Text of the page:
FIFA World Cup 2018: From slow start in group stages to explosive finish in final, how France won second title

One of the favourites of the tournament, France's progression to Sunday’s World Cup final has witnessed both exciting and boring matches. However, the final was anything but boring as the summit clash between 1998 champion Les Bleus' and first-time finalists Croatia saw as many as six goals being scored in the Luzhniki Stadium as the score read 4-2 when the final whistle was blown to bring an end to the FIFA World Cup 2018.

FIFA World Cup 2018: From slow start in group stages to explosive finish in final, how France won second title

French players throw France head coach Didier Deschamps into the air celebrating at the end of the final. AP

Hugo Lloris-led France remained unbeaten throughout the tournament and brought their A-game to the finals to become two-time champions. With this match, Didier Deschamps became the first Frenchman and just the third person ever to achieve the double of winning the World Cup both as a player and a coach.

Here's how one of the tournament favourites, who cemented the tag with every match ended their 20-year-old wait for the second World Cup title:

France 2-1 Australia, Group C

France failed to make their mark in their opening game but still got the job done, a scenario that would be repeated throughout their run to the final.

Antoine Griezmann converted the first World Cup penalty to be awarded after a video review to break the deadlock, but a bizarre handball by Samuel Umtiti saw Australia hit back. After a double substitution from Deschamps, Paul Pogba grabbed a winner with 10 minutes left with a heavily deflected shot.

France 1-0 Peru, Group C

Deschamps took the gamble of recalling experienced players Olivier Giroud and Blaise Matuidi to his starting line-up for their second game, and France improved but still struggled to impress against the South Americans.

France broke the deadlock with a deflected shot from Giroud which Kylian Mbappe tapped into the net. Peru almost levelled when Pedro Aquino clanged the crossbar. The win saw France enter the last-16 and sent Peru crashing out.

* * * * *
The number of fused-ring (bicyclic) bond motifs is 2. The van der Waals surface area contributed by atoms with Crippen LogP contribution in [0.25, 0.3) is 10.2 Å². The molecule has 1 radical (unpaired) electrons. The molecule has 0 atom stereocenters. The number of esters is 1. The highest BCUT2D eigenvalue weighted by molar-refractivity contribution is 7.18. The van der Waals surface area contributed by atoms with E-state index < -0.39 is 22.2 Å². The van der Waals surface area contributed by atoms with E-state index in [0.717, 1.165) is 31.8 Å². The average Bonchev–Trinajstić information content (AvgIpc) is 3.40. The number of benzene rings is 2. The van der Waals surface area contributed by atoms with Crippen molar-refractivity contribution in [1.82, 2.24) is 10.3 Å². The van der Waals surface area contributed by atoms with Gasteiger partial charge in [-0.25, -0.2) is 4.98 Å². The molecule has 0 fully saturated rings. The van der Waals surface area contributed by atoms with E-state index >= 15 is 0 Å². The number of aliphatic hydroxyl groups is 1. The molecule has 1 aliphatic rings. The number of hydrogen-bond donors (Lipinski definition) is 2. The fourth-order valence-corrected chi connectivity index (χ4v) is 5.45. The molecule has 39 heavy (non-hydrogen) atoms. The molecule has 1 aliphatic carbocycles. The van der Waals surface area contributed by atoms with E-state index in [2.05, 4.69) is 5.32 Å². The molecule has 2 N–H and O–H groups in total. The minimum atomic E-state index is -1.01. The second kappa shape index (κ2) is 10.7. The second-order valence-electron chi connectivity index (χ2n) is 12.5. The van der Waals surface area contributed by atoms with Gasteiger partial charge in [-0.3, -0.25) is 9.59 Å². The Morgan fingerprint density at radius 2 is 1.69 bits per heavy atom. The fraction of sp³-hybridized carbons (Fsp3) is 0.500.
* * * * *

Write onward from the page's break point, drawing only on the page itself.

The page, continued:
France 0-0 Denmark, Group C

Deschamps made six changes to his team for the final group game and only needed a point to guarantee top spot. A draw also suited the Danes and would guarantee their passage to the last-16.

To little surprise, the circumstances lead to the tournament’s first goalless draw and probably its least interesting game, with neither side willing to take any risks in attack.

France 4-3 Argentina, last 16

A match-up worthy of a World Cup final kicked off the knockout phase and was a thriller from the start, when Mbappe blazed through the middle of the pitch and won a penalty which Griezmann converted, right to the finish, when Sergio Aguero headed in an injury-time goal to set up a tense finale.

In between, Angel di Maria scored a sensational long-range strike, Benjamin Pavard cancelled out Gabriel Mercado’s scrappy goal with an equally impressive hit, and Mbappe scored two thumping goals to restore France’s lead and then extend it, adding extra panache to an already enthralling spectacle.

Uruguay 0-2 France, quarter-final

Griezmann had predicted that facing a team marshalled by his Atletico Madrid teammates Diego Godin and Jose Gimenez would be a boring affair, and it took a Raphael Varane header from one of the forward’s free-kicks to open it up.

Goalkeeper Hugo Lloris preserved France’s lead with a stunning save to deny Martin Caceres, while Griezmann ended the game as a contest with a speculative shot that slipped through Fernando Muslera’s hands, although he opted against celebrating out of his affection for Uruguay.

France 1-0 Belgium, semi-final

With France great Thierry Henry in the opposing dugout as the assistant coach and a Belgium team full of players who had learned their trade at French clubs, this semi-final did not disappoint.

Belgium played the more attractive football, with Eden Hazard their main source of danger. But France were more streetwise, playing a careful, defensive game and striking with Samuel Umtiti’s header from a corner kick.

Paul Pogba summed up France’s ruthless mentality in the game, saying, “I am not a natural defender, but I want to win the World Cup, and you have to make sacrifices.”

France 4-2 Croatia, Final

France led 2-1 at halftime courtesy of the first own-goal and the first video-reviewed penalty in a World Cup final. The own-goal off the top of Mario Mandzukic's head was the 12th of the tournament. That's double the previous World Cup record of six.

Croatia rallied to equalize on a terrific left-foot strike by Ivan Perisic, but France took the lead right back when Perisic handled the ball in the area. Antoine Griezmann converted the penalty to put France back in front.

Four pitch invaders disrupted the game in the 52nd minute for about a minute before being dragged away by security and police. Punk rock group Pussy Riot quickly claimed responsibility for the pitch invasion via social media, saying it was a protest aimed at ending illegal arrests of protesters and to allow political competition in Russia.

Play resumed and France quickly took a 4-1 lead with goals from Paul Pogba and Kylian Mbappe in the 59th and 65th minutes before Mario Mandzukic pulled one back for the Croatians in the 69th.

Croatia was playing in its first World Cup final. For France, it was a first World Cup crown since winning on home soil in 1998.

With inputs from Agencies

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Updated Date: Jul 15, 2018 23:58:15 IST

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